I have been very transparent about the abuses I’ve suffered in my life. Honestly, I used to label myself as damaged goods as a result. I grew up with a single mother. I didn’t know or meet my biological father until I was a teenager. I was sexually molested at 14. I didn’t realize it at the time, but I was also molested by a dentist as a teenager. He rubbed my breast with his arm as he worked on my teeth. I’ve been sexually harassed at work. As a high school student on my first job, an adult male threw himself against my behind as I bent over in the storage room to pick up crates. I was physically attacked by a man whom I dated for a couple of months. And I’ve been verbally and emotionally abused by my biological father. One Sunday he drove two hours to my church to bad mouth me to my pastor by saying I was a “false prophet” and should not be ordained. Thankfully, my pastor recognized the threat and had security usher me to safety when I arrived at church. I have voicemails and screenshots from my biological father today of him bashing me because I chose to protect my own heart and sanity from his emotional and verbal abuse. As a result of all of this trauma in my life, I used to believe I was “damaged goods.”
I spent most of my 20s allowing the Lord (through prayer, reflection and counseling) to heal me of that negative way of thinking. I know now that I, like many other girls and women, was living life petal open, as Zora Neale Hurston would say, when men like Shechem when he saw Dinah, saw me and decided they would do whatever they wanted to me. It took me years to realize that these incidences weren’t my fault. Those people had/have issues that had/have nothing to do with me. I was just the person in their pathway. I am sharing all of this again because I want you to know that if similar things happened to you, it wasn’t your fault, and you’re not damaged goods. Your worth and value do not lie in what people do to you. You are worthy and valuable because God says so. You’re God’s fearfully and wonderfully made daughter – no matter how people have tried to devalue and demean you. Your Heavenly Father sent His son to die for you because He loved you that much. God’s Holy Spirit lives in you. That’s how sacred you are despite what’s happened to you.
I’m also being transparent again because I want one of my abusers (who stalks my social media and blog) to know that his insults don’t hurt me anymore.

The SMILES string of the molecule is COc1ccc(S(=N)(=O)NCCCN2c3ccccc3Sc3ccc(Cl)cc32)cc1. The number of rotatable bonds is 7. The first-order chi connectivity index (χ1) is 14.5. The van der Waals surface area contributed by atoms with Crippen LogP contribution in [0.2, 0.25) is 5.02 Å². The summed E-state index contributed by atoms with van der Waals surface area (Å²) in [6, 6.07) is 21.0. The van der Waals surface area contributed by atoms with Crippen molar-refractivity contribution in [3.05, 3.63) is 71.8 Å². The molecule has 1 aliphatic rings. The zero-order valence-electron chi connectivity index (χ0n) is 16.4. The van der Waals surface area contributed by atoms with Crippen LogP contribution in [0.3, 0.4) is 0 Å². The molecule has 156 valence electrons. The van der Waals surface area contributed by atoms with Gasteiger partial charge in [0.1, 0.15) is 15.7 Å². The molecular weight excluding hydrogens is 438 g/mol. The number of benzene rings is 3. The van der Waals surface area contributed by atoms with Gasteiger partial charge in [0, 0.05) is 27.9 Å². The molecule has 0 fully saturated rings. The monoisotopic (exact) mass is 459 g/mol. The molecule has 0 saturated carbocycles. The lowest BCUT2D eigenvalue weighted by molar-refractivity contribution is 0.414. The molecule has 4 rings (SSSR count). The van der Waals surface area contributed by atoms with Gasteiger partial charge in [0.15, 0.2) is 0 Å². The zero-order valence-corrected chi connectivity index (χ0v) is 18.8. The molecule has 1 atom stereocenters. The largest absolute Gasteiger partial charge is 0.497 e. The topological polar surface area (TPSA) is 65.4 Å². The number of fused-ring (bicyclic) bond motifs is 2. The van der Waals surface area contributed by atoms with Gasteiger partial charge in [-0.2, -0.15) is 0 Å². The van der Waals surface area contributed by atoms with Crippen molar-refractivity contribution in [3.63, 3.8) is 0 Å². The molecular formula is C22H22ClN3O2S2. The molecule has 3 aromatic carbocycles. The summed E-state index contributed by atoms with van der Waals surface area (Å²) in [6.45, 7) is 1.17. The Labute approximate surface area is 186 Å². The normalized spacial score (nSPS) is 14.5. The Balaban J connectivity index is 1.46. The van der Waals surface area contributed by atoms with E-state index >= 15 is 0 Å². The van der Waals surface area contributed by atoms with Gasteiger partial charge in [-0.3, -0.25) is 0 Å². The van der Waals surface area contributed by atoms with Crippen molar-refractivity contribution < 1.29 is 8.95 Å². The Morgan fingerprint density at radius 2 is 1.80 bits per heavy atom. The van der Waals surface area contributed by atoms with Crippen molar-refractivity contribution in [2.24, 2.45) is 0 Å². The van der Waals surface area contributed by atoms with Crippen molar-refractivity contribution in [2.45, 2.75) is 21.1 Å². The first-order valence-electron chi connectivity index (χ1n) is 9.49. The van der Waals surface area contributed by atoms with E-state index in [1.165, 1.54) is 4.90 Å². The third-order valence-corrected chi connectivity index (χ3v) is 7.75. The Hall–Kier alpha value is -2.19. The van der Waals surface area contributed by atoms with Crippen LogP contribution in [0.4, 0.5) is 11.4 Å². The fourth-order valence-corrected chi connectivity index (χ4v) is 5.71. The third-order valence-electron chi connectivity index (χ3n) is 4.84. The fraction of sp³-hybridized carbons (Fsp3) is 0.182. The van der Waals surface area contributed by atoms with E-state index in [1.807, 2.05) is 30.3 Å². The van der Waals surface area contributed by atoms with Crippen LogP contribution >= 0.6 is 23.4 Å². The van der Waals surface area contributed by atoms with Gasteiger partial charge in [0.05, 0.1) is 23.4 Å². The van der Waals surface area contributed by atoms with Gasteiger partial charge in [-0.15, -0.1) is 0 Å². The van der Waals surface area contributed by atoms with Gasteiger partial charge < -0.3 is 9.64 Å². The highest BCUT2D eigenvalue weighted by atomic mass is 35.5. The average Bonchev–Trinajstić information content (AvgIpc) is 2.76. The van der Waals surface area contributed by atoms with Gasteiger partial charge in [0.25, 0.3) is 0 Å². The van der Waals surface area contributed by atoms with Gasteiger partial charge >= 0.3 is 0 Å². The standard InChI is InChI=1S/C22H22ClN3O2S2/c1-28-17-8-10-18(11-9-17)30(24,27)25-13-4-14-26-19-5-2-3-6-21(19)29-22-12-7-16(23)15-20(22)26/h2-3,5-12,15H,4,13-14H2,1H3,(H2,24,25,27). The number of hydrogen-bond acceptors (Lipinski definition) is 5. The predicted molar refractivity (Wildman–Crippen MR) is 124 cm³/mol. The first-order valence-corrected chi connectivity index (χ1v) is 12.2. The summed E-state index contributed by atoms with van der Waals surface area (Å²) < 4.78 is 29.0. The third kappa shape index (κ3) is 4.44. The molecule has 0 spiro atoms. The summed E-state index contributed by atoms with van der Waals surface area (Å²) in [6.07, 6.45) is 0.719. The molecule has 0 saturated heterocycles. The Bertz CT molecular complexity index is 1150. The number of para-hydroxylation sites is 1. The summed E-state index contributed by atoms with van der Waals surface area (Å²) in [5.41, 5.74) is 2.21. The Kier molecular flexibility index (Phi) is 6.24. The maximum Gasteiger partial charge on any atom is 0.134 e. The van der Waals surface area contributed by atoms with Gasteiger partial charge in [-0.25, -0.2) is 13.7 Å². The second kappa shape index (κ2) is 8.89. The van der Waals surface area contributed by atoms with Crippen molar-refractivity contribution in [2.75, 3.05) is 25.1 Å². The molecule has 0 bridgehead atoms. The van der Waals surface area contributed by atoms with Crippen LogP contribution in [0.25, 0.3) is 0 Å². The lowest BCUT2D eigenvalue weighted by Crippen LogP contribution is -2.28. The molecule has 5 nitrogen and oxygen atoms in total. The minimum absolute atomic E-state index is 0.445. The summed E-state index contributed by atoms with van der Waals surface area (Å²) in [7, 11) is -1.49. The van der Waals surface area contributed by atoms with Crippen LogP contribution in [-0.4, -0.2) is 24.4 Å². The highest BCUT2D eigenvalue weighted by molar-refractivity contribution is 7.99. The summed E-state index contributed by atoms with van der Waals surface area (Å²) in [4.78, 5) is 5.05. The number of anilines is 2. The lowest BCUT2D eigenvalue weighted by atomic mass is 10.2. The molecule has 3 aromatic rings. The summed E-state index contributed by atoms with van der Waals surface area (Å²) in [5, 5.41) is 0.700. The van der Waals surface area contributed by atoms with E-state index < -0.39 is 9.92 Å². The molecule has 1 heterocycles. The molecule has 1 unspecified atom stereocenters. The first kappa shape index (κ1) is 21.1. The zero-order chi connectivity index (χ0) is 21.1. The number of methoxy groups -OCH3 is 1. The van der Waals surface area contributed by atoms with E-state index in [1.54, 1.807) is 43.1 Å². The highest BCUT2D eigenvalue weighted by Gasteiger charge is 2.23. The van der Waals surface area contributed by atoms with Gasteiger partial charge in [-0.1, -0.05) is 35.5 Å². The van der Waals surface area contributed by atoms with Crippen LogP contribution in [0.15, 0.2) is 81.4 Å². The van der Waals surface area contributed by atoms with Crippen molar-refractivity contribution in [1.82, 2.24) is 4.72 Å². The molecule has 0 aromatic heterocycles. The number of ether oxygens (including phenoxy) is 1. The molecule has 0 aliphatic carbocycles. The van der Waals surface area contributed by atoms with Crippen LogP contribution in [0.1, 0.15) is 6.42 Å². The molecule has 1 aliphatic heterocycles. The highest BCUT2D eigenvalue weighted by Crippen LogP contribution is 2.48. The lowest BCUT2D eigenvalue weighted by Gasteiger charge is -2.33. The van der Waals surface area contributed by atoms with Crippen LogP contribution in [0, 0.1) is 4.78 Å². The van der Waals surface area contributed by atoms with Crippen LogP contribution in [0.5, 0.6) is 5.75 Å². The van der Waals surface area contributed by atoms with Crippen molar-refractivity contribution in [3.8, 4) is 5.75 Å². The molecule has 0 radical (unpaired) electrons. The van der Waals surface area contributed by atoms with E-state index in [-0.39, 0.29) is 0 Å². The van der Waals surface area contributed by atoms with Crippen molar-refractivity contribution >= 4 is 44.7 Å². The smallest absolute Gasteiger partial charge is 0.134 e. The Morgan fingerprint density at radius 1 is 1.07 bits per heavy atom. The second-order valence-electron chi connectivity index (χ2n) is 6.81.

And I know I’m really talking to the devil because of how God wants to use me, but…
You tried to devalue me, defame me, break me, hurt me, and you know what? I’m still here. You wanted me stripped of my title in the church? I’m still Reverend. I’m still called. And the funny thing is I’m the illegitimate child. God called the illegitimate child to carry the paternal family legacy of ministry. How about that? I’m still serving. I’m still anointed. You know why? Because GOD SAYS SO. The faith and confidence I have today didn’t come from you, and you can’t take it away. You can’t shame me because God is using my story and testimony to heal other women.
So young girl, young lady, be encouraged. You’re not damaged goods. You are worthy. You are valuable. It doesn’t matter what you’ve done or what has happened to you. God can redeem it all. Trust God. Have faith in God. God will enable you, too, to stand confident and assured.
2 Replies to “Damaged Goods? A Woman’s Worth”
This ancient story is very odd in many ways, all I could find was society was very sexist back than and a man was considered the owner of a woman’s virginity. The original language just says Dinah was “defiled” which also meant sex before marriage and some scholars take this to mean she was “seduced”, but no one really knows and the story never lets Dinah give her thoughts on anything.
Her brothers primary concern instead appears to be how the “Sister being treated like a harlot” affects their family’s reputation rather than Dinah herself. And they used the attack to rape and capture the women of Shechem, in other words, used the violence against a woman as justification to bring more violence against women that had nothing to do with their sister’s assault.
Arguably the most problematic thing is that Dinah’s voice is never heard, all we get is her brother, her assaulter, and her father’s voices, but never her own! At least Jacob condemned the brother’s actions, but we never get this thoughts on Dinah’s distress. Dinah’s story needs to be told.
Thanks for this insight! Blessings!